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Mind

Julia Morris’ guide to laughing through life

Turns out the TV presenter can teach us A LOT more than a killer dinner party joke.

By Kate Minogue
Julia Morris knows just as well as the rest of us that life isn’t always rainbows and butterflies.
Though she’s found humour in every hurdle that comes her way, the comedian, whose husband fought breast cancer in 2012 not long before she experienced a miscarriage mid-flight, has learnt some crucial lessons over the years that each and every one of us can take away from.
Below, we round up five lessons and laughs kindly passed on by the TV queen herself.

She doesn’t do people pleasing

Julia’s learnt recently to say ‘no’ more often. “If you’re going to get two children to school with good food in their lunch box and maintain a home and work, you have to cut out the people pleasing,” she explains.
“I would pick up people from the airport just because I had a free morning. I’d make other people feel comfortable while making every single second of my life so full, and I’ve really cut back on that recently.”

She’s open about menopause

“I’m honest about having passed through menopause. It was mental! The hot flushes were hard and I had a lot of aggression. I recommend getting your relationships in order before menopause.
“Now it’s passed I feel like a different human being. And my husband Dan (Thomas) feels like he has got his wife back.”
“I've had a lot of Botox… I'm hanging in there!” the mother of Ruby, 10, and Sophie, eight, once mused.

She has a psychologist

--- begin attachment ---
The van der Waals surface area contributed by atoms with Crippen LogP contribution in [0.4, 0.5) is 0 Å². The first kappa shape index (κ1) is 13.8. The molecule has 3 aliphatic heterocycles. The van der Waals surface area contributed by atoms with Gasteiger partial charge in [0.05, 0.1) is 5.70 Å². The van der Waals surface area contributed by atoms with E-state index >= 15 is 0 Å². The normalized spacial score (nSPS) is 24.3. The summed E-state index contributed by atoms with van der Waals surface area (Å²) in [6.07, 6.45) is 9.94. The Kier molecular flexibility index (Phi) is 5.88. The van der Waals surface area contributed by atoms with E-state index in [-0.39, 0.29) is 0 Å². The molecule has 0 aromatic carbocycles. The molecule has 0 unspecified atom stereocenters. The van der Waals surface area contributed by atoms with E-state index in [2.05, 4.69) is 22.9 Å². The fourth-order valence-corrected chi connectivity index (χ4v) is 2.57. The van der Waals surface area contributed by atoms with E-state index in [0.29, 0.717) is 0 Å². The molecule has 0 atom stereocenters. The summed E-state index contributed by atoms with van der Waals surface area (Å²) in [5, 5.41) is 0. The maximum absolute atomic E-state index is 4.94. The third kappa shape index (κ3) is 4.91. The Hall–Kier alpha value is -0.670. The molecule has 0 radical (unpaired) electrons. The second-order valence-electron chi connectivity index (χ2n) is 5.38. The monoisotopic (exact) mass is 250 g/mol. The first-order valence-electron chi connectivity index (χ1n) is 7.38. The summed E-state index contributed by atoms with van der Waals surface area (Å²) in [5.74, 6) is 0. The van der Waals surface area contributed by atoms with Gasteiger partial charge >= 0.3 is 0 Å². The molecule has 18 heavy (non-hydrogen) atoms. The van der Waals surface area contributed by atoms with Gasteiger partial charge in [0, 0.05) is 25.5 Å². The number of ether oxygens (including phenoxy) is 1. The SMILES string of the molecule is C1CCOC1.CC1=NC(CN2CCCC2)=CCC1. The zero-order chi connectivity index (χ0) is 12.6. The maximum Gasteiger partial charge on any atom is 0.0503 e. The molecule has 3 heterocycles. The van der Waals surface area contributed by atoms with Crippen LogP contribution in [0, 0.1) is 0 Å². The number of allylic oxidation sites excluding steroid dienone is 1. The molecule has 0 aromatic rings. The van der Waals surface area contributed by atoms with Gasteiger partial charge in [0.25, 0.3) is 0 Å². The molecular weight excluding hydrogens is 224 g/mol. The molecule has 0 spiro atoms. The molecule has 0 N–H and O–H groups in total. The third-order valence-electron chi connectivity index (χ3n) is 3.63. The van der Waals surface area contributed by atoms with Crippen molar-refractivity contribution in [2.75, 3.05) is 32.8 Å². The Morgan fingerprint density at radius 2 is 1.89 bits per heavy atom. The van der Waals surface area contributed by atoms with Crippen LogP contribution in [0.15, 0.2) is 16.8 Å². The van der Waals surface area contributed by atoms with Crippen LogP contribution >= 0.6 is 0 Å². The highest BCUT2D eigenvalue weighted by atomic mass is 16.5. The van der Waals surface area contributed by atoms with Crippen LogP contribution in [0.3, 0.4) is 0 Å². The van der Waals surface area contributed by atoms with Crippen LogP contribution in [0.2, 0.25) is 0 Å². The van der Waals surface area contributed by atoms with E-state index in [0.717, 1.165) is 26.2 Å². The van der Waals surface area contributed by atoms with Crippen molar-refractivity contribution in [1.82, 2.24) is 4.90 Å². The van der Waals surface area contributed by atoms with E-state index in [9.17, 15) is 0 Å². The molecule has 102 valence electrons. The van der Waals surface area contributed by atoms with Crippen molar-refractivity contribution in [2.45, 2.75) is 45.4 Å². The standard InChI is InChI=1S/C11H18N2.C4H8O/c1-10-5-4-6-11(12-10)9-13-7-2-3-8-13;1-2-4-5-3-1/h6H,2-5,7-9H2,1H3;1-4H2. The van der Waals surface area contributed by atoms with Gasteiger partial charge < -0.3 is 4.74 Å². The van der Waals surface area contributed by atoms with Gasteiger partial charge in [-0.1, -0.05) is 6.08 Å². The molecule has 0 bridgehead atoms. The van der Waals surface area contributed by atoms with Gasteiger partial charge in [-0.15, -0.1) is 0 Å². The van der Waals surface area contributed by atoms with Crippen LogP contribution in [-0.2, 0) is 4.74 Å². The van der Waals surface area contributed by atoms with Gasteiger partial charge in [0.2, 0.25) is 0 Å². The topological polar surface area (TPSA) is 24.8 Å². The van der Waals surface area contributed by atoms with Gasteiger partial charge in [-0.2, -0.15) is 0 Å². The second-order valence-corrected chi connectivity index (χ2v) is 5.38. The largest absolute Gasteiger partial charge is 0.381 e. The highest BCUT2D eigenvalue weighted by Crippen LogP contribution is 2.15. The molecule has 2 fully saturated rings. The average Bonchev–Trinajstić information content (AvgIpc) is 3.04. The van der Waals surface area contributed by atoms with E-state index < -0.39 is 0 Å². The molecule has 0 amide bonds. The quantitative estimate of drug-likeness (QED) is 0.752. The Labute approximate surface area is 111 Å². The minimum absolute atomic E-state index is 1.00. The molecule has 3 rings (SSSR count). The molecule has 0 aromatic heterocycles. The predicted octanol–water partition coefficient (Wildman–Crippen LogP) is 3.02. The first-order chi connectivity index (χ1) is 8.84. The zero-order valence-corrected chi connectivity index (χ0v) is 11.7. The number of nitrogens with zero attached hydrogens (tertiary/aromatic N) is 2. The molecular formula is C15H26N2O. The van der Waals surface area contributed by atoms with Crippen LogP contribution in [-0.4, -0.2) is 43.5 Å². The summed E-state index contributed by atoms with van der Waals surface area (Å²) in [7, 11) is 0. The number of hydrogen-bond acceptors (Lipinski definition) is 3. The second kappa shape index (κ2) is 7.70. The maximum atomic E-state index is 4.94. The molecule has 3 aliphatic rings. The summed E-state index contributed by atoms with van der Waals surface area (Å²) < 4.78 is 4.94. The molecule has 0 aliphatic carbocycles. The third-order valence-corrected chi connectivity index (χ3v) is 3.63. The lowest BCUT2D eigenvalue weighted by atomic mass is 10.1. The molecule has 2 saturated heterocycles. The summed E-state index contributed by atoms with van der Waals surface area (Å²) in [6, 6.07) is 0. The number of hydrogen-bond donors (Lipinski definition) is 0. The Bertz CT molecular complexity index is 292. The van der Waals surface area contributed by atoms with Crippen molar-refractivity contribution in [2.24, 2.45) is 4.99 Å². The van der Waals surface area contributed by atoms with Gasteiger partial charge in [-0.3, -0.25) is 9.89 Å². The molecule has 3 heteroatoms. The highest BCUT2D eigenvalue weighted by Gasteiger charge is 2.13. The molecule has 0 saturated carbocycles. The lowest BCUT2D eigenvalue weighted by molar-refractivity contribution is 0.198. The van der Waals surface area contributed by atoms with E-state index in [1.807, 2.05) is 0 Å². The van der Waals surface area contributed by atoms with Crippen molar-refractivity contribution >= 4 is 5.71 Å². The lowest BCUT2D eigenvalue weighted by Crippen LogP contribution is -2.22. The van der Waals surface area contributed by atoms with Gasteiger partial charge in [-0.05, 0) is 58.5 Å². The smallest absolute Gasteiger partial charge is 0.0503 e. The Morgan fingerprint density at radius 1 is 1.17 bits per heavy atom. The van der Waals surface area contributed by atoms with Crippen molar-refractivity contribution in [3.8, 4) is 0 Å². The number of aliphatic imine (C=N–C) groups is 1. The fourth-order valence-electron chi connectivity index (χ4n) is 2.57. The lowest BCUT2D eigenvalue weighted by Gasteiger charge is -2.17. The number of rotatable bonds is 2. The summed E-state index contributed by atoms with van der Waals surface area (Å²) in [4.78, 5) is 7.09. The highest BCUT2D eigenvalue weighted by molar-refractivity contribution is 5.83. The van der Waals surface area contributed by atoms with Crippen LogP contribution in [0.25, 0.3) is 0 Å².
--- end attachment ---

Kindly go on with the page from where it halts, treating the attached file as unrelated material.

“I felt like I was in perimenopause for four years. I couldn’t understand why I was so angry – I’m in a happy marriage, I have beautiful, healthy, well-behaved children and my professional life is still climbing. It was my dream and I was letting it all pass me by.
“So I went to see a psychologist, and after about four sessions she said, ‘You’re not having a breakdown – you’re just really busy’. She helped me to learn cognitive behavioural therapy to break the patterns of feeling so angry and frustrated.”

Laughter is part of her everyday life

Julia is looking forward to taking her one-woman stand-up comedy show on tour this year. “It’s time to get back on the road, making people laugh face to face again,” she says.
“Laughter is part of my everyday life, though – there’s great buoyancy to laughter. It’s very good for the soul and it’s good for the environment of the people around you.”

She practises deep breathing

“I try to get somewhere 10 minutes early so I can sit in the car and listen to my meditation tapes and do some deep breathing – it doesn’t sound like much, but the quietening of the mind is incredible, and I’ve noticed a big difference by doing this.”
Keep being you, Julia!

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